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Optimization of Enzymatic Hydrolysis of Waste Bread before Fermentation

Optimization of Enzymatic Hydrolysis of Waste Bread before Fermentation

Finding of optimal hydrolysis conditions is important for increasing the yield of saccharides. The higher yield of saccharides is usable for increase of the following fermentation effectivity. In this study optimal conditions (pH and temperature) for amylolytic enzymes were searched. As raw material was used waste bread. Two analytical methods for analysis were used. Efficiency and process of hydrolysis was analysed spectrophotometrically by Somogyi-Nelson method. Final yields of glucose were analysed by HPLC.

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Cassava Pulp as a Biofuel Feedstock of an Enzymatic Hydrolysis Proces

Cassava Pulp as a Biofuel Feedstock of an Enzymatic Hydrolysis Proces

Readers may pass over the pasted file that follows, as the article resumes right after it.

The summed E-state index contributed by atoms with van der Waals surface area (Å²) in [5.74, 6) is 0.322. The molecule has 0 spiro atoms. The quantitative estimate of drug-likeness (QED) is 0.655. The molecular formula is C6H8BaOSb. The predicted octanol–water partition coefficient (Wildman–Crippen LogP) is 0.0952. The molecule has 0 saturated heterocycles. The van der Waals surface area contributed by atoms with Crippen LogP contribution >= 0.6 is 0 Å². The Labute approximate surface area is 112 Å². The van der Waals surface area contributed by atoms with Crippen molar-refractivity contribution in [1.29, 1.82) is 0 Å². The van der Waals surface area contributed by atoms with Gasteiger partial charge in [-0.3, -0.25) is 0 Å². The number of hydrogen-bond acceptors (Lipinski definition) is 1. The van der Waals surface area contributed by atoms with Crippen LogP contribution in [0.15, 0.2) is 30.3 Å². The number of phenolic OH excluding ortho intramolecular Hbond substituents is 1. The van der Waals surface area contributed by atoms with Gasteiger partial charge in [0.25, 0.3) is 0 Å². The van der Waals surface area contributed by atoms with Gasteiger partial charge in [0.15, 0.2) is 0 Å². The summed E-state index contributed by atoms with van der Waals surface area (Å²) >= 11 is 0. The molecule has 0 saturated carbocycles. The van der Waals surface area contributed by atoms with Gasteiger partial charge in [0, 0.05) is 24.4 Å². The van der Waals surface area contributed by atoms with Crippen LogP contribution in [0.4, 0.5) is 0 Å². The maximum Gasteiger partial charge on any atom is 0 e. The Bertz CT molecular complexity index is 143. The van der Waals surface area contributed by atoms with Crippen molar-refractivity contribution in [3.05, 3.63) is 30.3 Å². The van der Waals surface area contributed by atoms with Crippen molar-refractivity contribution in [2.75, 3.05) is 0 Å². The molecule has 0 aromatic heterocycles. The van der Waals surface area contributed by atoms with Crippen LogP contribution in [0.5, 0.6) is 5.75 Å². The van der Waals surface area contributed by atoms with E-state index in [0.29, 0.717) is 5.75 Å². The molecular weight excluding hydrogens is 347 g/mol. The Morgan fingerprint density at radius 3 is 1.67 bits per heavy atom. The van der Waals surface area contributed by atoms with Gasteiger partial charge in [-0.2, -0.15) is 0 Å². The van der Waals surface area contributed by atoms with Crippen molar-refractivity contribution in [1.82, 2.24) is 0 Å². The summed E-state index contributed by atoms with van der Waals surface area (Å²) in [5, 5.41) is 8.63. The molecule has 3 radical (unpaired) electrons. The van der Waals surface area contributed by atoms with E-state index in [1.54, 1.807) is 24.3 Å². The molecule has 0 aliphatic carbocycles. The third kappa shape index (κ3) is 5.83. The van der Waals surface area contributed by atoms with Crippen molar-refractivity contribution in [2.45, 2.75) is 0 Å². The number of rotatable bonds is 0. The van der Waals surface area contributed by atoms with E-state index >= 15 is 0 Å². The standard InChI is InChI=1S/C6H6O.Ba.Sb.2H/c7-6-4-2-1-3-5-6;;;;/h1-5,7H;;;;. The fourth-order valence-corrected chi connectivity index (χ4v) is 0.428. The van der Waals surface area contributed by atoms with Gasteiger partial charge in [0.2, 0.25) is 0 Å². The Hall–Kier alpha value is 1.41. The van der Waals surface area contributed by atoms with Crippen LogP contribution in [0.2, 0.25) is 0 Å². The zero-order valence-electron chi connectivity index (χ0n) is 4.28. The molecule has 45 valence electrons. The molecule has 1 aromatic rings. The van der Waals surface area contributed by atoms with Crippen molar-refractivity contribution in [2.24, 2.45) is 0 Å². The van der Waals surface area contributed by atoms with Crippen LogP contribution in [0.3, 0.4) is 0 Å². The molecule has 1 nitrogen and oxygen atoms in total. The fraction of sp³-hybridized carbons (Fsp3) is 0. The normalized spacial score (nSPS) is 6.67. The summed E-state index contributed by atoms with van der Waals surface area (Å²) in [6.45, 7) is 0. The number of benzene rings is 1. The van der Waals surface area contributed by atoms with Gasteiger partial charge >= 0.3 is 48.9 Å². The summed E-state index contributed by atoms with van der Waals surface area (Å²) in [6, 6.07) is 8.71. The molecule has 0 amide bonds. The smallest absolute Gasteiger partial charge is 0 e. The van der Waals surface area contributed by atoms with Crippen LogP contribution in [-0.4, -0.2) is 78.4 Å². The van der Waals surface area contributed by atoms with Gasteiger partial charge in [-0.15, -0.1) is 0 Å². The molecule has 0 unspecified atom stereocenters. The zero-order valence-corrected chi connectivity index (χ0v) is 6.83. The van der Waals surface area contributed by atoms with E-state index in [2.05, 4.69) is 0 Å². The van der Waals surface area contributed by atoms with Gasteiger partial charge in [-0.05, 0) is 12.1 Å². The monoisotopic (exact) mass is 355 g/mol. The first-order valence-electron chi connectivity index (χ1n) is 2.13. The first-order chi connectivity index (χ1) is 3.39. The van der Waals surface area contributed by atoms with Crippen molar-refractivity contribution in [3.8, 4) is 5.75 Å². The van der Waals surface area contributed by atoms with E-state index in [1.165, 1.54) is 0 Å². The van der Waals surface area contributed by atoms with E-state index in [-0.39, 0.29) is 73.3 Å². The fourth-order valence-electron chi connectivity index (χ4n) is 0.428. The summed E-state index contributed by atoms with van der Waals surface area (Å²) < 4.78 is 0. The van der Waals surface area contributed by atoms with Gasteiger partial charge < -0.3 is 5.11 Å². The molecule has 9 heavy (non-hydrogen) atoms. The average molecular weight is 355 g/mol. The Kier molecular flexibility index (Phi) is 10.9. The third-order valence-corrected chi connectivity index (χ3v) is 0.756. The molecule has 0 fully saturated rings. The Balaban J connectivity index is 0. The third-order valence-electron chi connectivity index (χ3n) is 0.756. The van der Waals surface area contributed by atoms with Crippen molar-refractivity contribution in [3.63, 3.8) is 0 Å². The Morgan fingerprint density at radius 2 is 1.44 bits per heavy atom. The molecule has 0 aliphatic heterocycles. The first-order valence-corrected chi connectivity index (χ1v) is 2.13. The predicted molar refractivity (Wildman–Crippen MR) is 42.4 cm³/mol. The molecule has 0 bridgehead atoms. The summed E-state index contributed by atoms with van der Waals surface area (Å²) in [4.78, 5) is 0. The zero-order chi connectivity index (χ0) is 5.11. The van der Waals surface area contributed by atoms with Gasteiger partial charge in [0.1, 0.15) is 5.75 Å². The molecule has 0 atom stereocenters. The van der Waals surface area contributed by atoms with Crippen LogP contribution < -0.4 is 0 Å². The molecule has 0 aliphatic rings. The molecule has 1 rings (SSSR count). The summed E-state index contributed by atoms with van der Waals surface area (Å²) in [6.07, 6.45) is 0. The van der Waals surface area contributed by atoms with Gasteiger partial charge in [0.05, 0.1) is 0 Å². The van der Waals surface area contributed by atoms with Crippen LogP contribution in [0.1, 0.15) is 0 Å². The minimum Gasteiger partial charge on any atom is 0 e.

Cassava pulp, a low cost solid byproduct of cassava starch industry, has been proposed as a high potential ethanolic fermentation substrate due to its high residual starch level, low ash content and small particle size of the lignocellulosic fibers. As the economic feasibility depends on complete degradation of the polysaccharides to fermentable glucose, the comparative hydrolytic potential of cassava pulp by six commercial enzymes were studied. Raw cassava pulp (12% w/v, particle size <320 µm) hydrolyzed by both commercial pectinolytic (1) and amylolytic (2) enzymes cocktail, yielded 70.06% DE. Hydrothermal treatment of cassava pulp enhanced its susceptibility to enzymatic cleavageas compared to non-hydrothermal treatment raw cassava pulp. Hydrothermal pretreatment has shown that a glucoamylase (3) was the most effective enzyme for hydrolysis process of cassava pulp at temperature 65 °C or 95 °C for 10 min and yielded approximately 86.22% and 90.18% DE, respectively. Enzymatic pretreatment increased cassava pulp vulnerability to cellulase attacks. The optimum conditions for enzymatic pretreatment of 30% (w/v) cassava pulp by a potent cellulolytic/ hemicellulolytic enzyme (4) was achieves at 50 °C for 3, meanwhile for liquefaction and saccharification by a thermo-stable α-amylase (5) was achieved at 95 °C for 1 and a glucoamylase (3) at 50 °C for 24 hours, respectively, yielded a reducing sugar level up to 94,1% DE. The high yield of glucose indicates the potential use of enzymatic-hydrothermally treated cassava pulp as a cheap substrate for ethanol production.